Tuesday, October 13, 2009

Black-and white Bulbul (Pycnonotus melanoleucos)

Pycnonotus melanoleucos is confined to the Sundaic lowlands, where is it known from peninsular Thailand, Sabah, Sarawak and Peninsular Malaysia, Singapore (formerly), Kalimantan and Sumatra (including Mentawai Island), Indonesia and Brunei. In is generally scarce, although it is sporadically fairly common in parts of Peninsular Malaysia and Borneo. It may undertake nomadic movements.

This species occurs in broadleaved evergreen forest (including selectively logged forest), mixed-dipterocarp forest, secondary growth and forest edge, from lowlands up to at least 1,830 m. It is also recorded from luxuriant gardens and cultivation, peatswamp forest and overgrown plantations. Its nomadic tendencies suggest a degree of specialisation in foraging niche, although further research is needed to determine its habitat requirements.




Threats Rates of forest loss in the Sundaic lowlands have been extremely rapid, owing partly to the escalation of illegal logging and land conversion, with deliberate targeting of all remaining stands of valuable timber including those inside protected areas. Forest fires have also had a damaging effect (particularly in 1997-1998). The magnitude of these threats may be allayed by this species's tolerance of hill forest, which is under less pressure from logging and agricultural conversion. However, as a nomadic species, it may be more susceptible to the effects of habitat fragmentation.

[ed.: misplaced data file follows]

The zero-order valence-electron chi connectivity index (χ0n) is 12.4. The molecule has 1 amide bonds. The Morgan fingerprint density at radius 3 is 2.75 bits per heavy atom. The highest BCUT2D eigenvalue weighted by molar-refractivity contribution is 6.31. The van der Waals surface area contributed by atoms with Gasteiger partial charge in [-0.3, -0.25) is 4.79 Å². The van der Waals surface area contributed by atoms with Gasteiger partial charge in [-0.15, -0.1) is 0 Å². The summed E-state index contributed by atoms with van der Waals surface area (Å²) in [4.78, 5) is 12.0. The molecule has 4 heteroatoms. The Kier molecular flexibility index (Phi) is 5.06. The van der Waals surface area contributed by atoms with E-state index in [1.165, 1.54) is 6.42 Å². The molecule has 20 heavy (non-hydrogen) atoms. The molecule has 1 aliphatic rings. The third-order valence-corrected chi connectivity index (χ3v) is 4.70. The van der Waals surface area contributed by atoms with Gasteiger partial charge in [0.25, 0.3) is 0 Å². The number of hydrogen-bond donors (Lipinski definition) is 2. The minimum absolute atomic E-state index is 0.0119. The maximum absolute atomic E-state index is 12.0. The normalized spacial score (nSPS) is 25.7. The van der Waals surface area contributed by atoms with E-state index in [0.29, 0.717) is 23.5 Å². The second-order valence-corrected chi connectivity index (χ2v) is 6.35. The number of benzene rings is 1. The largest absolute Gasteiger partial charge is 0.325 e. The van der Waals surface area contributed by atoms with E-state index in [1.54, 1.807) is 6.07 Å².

Conservation measures proposed Conduct ecological studies to improve understanding of its precise habitat requirements, particularly the causes of nomadic movements, as well as levels of persistence in secondary and fragmented habitats. Conduct repeated surveys within the range to determine current distribution and abundance, as well as assess population trends and rates of habitat loss. Effectively protect significant areas of suitable forest at key sites, in both strictly protected areas and community led multiple use areas.





This scarce and pooprly known species is currently considered Near Threatened, as it is suspected to be declining moderately rapidly throughout its range as a result of continuing habitat loss.

2009 IUCN Red List Category (as evaluated by BirdLife International - the official Red List Authority for birds for IUCN): Near Threatened

BirdLife International (2009) Species factsheet: Pycnonotus melanoleucos. Downloaded from http://www.birdlife.org/ on 13/10/2009

**As i read through the information that i found, this bird is quite interesting. There are still a lot more to learn and understand about it (before it is too late). Actually this was my first experienced seeing this bird this close. It is always an exciting and amazing experience.

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